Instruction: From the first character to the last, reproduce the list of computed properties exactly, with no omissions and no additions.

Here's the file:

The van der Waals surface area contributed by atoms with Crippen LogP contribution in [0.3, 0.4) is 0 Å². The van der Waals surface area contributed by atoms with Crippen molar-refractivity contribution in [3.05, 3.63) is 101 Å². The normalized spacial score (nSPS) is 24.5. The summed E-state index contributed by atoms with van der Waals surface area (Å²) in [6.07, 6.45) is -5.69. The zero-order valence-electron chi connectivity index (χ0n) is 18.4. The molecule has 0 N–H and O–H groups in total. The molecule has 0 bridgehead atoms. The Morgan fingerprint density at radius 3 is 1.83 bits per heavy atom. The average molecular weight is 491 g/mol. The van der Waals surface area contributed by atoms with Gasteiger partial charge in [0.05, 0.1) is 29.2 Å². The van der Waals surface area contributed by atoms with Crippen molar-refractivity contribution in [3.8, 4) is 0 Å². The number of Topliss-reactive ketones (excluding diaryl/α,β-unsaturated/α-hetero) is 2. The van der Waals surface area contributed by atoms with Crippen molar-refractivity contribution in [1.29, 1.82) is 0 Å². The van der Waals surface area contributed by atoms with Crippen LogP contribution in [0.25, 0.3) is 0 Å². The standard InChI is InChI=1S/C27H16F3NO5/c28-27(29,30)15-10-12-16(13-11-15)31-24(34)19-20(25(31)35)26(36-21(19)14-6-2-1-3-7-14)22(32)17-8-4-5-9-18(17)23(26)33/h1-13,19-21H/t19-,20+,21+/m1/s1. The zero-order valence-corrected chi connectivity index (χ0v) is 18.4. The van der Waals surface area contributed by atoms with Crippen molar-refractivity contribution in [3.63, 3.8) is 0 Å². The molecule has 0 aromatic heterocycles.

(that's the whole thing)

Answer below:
The van der Waals surface area contributed by atoms with Crippen LogP contribution in [0.3, 0.4) is 0 Å². The van der Waals surface area contributed by atoms with Crippen molar-refractivity contribution in [3.05, 3.63) is 101 Å². The normalized spacial score (nSPS) is 24.5. The summed E-state index contributed by atoms with van der Waals surface area (Å²) in [6.07, 6.45) is -5.69. The zero-order valence-electron chi connectivity index (χ0n) is 18.4. The molecule has 0 N–H and O–H groups in total. The molecule has 0 bridgehead atoms. The Morgan fingerprint density at radius 3 is 1.83 bits per heavy atom. The average molecular weight is 491 g/mol. The van der Waals surface area contributed by atoms with Gasteiger partial charge in [0.05, 0.1) is 29.2 Å². The van der Waals surface area contributed by atoms with Crippen molar-refractivity contribution in [3.8, 4) is 0 Å². The number of Topliss-reactive ketones (excluding diaryl/α,β-unsaturated/α-hetero) is 2. The van der Waals surface area contributed by atoms with Crippen molar-refractivity contribution in [1.29, 1.82) is 0 Å². The van der Waals surface area contributed by atoms with Crippen LogP contribution in [0.25, 0.3) is 0 Å². The standard InChI is InChI=1S/C27H16F3NO5/c28-27(29,30)15-10-12-16(13-11-15)31-24(34)19-20(25(31)35)26(36-21(19)14-6-2-1-3-7-14)22(32)17-8-4-5-9-18(17)23(26)33/h1-13,19-21H/t19-,20+,21+/m1/s1. The zero-order valence-corrected chi connectivity index (χ0v) is 18.4. The van der Waals surface area contributed by atoms with Crippen molar-refractivity contribution in [3.63, 3.8) is 0 Å². The molecule has 0 aromatic heterocycles.